MHSA Coordinator/Grant Writer, Colusa County Behavioral Health
Faith, hope, and love were the three words that resonated in my ear when meeting with Diana. She is a woman of strength and compassion.
A woman filled with hope and love. A woman who is grateful for the journey that life has given her including the most difficult times. Times that many of us would rather hide from the rest of the world and not speak of. Diana candidly shared her struggle with mental health.
Diana did not realize at the time severity of her illness and did her best to cope.
She recognizes now, that her challenges began when she a child growing up in a not so ideal
environment. She was afraid of the shame and guilt that is linked with reaching out for help. After losing weight, sleepless nights, becoming homeless, and losing an overall interest in life, she hit a breaking point that would change her life.
She wandered in an airport for two days, confused and unable to express her needs. When someone finally noticed her, security became involved. Rather than comforting her, they bombarded her with questions and took pictures, ignoring her obvious mental state. She was placed in handcuffs and put in jail for 11days where she continued to not eat, sleep, and was unable to verbalize her needs.
Her family was franticly looking for her, unaware that she was in jail and not even thinking to look in such a place. Her family eventually came to find her and took her home, but was unable to understand or know how to help her. Diana was then encouraged to seek services at Behavioral Health.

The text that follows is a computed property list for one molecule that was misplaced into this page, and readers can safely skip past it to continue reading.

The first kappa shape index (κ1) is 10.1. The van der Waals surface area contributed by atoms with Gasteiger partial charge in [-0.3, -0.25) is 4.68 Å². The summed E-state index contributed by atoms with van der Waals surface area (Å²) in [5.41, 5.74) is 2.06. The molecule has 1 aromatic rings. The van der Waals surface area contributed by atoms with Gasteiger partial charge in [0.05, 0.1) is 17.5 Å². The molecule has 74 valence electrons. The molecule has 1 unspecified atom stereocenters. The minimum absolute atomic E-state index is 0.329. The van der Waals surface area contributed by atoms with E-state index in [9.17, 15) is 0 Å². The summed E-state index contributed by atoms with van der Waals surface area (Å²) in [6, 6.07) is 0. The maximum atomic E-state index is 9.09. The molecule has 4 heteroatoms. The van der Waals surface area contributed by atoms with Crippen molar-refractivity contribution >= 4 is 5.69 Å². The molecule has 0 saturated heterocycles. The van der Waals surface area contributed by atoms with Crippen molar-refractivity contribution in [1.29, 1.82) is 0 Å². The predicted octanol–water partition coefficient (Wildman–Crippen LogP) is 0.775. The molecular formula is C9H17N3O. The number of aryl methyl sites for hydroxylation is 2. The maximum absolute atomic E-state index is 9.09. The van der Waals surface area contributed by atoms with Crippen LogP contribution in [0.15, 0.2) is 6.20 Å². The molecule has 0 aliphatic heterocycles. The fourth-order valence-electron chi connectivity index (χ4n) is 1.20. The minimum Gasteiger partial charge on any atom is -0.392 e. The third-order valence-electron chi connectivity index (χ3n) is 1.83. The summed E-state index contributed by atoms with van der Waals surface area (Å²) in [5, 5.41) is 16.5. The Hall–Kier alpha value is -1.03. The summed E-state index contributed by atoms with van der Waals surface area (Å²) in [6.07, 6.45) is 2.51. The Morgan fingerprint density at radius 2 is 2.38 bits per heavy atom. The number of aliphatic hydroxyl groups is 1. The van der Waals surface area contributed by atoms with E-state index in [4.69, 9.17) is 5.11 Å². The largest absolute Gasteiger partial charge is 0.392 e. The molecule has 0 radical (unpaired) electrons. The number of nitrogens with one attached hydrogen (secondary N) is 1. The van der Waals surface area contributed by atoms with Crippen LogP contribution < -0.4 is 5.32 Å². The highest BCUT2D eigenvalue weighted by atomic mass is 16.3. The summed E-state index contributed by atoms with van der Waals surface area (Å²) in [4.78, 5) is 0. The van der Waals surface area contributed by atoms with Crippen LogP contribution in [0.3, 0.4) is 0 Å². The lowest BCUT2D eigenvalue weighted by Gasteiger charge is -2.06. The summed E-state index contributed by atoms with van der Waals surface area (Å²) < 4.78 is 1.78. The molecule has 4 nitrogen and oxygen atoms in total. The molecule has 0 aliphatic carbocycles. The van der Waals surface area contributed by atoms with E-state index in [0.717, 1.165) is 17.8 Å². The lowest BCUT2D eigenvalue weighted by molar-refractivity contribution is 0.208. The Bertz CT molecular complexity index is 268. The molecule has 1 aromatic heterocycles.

Through services and the healing forces of her family, Diana is now doing well. Although her parents are now deceased, she believes they would be proud of her. She is not angry about the past, but rather acknowledges the lack of training and education around mental health.
She has become empowered and hopes that her story can empower others.
She encourages families, caregivers, those in health care professions, all people to become educated about mental health so that people receive the appropriate treatment. So that situations like hers do not happen to anyone else and people are treated like people.
Diana continues to move forward, recognizing that she is just an “hour” away from falling. She takes on the good and bad and allows herself to be human. Diana wants us all to remember, “What happens to us, does not define us.”
Diana’s story is inspiring and exhibits true resilience in regard to recovery. The truth is we can all relate to her story in some way.
Come raise awareness around mental health and reduce stigma in our community through Stamp Out Stigma and Moving Miles for Minds. Stamp Out Stigma will be held at the Department of Behavioral Health (162 E. Carson Street) on Thursday, May 14th from 2:00pm-5:00pm. Moving Miles for Minds will occur on Saturday, May 16th with registration beginning at 8:30am and the race starting at 10:00am. Our featured speaker, Kevin Briggs, will be speaking at 12:30pm. The event will be at the Colusa Boy Scout Cabin. Please contact Senaida Rangel at (530)458-0520 for more information.